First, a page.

Take any set and place an order on it. If the order is a well-order (i.e. if every subset has a least element), then the set has the same order type as some particular ordinal. But the notion of order type can be extended beyond well-ordered sets. Any two ordered sets are said to have the same order type if they are order isomorphic: if there’s a bijective map f from one set to the other such that both f and f^{-1} preserve the ordering of elements.

One structure that has a very interesting order type is the rational numbers. After all, the rationals are a countable set, but every rational number resembles a “limit ordinal” in the sense that it has no immediate predecessor.

One question that we can ask to get some insight about the order type of the rational numbers is: what ordinals can be found within the rationals? That is, take some well-ordered subset of the rationals. Look at the order type of this subset. This order type corresponds to some ordinal. And different choices of well-ordered subsets of the rationals give us different ordinals! So which ordinals can we “find” within the rationals in this sense?

First off, every finite ordinal can obviously be found. To find the ordinal n, just take the subset {0, 1, 2, …, n-1}. We can also find ω! You can just take the subset {0, 1, 2, 3, …}. What about ω+1? Try for yourself: can you construct a subset of the rationals with the order type of ω+1?

There’s no unique way to do it, but one easy way is to take the subset {1/2, 3/4, 7/8, …, 1}. This set has a countable infinity of elements, one for each natural number, after all of which comes a single element: exactly the order type of ω+1!

If we want a subset of the rationals with order type ω+2, we can use the same trick: {1/2, 3/4, 7/8, …, 1, 2}. And clearly this extends for any ω+n. But how about ω+ω? Can you construct a subset of the rationals with this order type? (Do it yourself before reading on!)

Here’s one way: {1/2, 3/4, 7/8, …, 1+1/2, 1+3/4, 1+7/8, …}. It should be easy to see how to extend this trick to get ω⋅3, ω⋅4, and indeed ω⋅n for any finite n. You can even naturally extend this to get to ω⋅ω. But then what? Are we finished?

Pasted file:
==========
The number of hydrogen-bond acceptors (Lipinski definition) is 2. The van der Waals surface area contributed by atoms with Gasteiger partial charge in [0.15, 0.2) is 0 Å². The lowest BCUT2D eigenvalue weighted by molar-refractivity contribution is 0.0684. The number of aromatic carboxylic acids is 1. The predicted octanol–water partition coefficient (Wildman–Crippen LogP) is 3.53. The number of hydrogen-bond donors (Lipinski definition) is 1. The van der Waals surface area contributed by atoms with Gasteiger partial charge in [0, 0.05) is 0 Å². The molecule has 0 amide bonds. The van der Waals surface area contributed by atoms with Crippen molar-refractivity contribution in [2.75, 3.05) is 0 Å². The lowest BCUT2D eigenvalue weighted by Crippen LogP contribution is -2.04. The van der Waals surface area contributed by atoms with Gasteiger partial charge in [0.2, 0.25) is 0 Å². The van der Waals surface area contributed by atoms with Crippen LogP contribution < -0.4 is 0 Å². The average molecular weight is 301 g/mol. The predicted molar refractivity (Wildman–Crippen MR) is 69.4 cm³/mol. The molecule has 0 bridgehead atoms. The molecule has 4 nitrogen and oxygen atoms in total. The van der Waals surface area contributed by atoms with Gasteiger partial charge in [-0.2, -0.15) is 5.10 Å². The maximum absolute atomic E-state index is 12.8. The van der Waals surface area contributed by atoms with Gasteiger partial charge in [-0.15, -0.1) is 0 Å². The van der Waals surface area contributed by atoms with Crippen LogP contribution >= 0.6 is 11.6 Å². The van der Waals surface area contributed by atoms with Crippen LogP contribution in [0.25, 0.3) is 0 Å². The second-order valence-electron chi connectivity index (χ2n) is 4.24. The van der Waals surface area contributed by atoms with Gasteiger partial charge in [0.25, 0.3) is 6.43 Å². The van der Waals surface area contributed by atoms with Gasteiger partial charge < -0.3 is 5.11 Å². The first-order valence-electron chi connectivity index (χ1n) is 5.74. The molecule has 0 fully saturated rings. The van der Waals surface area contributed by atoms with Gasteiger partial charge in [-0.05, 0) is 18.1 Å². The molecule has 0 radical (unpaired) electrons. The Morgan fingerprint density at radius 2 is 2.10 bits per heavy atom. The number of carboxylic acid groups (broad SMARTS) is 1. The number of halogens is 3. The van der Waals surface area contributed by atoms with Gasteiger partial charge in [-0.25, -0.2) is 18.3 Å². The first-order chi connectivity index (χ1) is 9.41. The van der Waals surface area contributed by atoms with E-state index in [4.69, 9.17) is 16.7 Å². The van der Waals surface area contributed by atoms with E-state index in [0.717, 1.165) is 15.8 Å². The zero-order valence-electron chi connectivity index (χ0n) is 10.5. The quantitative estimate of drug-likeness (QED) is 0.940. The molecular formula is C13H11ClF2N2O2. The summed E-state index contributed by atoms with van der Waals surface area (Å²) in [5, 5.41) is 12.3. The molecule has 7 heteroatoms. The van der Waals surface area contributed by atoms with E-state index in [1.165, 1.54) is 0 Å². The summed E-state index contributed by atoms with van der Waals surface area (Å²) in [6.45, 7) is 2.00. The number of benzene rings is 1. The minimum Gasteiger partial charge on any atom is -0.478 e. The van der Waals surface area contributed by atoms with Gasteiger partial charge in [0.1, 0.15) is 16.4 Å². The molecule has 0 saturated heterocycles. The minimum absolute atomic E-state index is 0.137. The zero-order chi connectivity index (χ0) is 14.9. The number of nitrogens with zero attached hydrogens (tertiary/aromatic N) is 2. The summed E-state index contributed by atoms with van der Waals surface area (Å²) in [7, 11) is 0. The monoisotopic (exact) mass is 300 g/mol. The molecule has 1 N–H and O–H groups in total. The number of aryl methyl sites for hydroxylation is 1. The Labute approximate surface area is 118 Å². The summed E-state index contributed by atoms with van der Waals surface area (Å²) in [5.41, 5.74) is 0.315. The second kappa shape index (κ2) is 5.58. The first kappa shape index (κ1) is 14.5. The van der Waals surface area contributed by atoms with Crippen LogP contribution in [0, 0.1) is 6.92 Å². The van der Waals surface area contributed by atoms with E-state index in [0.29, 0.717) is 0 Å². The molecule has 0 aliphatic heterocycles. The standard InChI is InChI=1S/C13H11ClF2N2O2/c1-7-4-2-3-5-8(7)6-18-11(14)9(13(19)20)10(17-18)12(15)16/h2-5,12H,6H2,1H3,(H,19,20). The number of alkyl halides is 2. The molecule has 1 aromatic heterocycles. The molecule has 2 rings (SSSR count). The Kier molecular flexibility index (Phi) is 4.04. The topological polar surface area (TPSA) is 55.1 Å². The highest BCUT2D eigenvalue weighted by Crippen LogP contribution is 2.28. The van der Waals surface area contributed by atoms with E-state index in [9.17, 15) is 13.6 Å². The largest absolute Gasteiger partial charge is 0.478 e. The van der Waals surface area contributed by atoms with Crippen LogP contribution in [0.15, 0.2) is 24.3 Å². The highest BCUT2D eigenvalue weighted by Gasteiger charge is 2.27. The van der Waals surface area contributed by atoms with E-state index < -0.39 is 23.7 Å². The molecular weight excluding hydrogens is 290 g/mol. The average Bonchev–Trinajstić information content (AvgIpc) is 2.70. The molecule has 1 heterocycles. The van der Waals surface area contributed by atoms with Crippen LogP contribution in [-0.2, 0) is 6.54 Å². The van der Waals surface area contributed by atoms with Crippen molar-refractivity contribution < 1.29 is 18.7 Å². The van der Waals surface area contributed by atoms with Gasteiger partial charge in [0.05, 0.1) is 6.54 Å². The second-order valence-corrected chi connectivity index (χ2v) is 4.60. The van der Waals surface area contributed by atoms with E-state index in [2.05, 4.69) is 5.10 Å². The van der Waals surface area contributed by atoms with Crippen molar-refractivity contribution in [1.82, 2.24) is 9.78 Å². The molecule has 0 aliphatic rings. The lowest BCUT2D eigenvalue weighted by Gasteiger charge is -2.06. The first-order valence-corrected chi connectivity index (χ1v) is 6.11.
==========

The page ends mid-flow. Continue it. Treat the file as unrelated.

If you guessed no, you’re right! We can find subsets of the rationals with order type ω^{3}, and ω^{n} for any finite n, and ω^{ω}. (Try it!) And we can keep going beyond that as well. So how high can you go?

Turns out that EVERY countable ordinal can be embedded into the rationals, under the usual order! So in some sense the order type of the rationals is *as complicated as possible while still being countable*. Also, remember that the set of countable ordinals is *uncountably large*. So this means that the rationals are a countable ordered set that has all of the uncountably many countable ordinals embedded within it! Isn’t that great?

(One thing that makes this seem less insane is that when we’re looking at what ordinals can be embedded in the rationals, we’re searching through different subsets of the rationals. And even though the rationals are countable, the set of all subsets of the rationals is uncountably large.)

One more interesting thing: the set of all subsets of the rationals has cardinality ℶ_{1}. But the set of all ordinals that can be embedded into the rationals is ω_{1}, which has cardinality ℵ_{1}. So if we start with the set of all subsets of the rationals, then strip away all but those that are well-ordered, and then choose just a single representative for each order type, we get a set of cardinality ℵ_{1}. And there is no guarantee that this final set has the same cardinality as the original set, because this is the continuum hypothesis! This is a way to think about how to “construct” a real life set with cardinality ℵ_{1}: look at the set of well-ordered subsets of the rationals, and split it into order-type equivalence classes.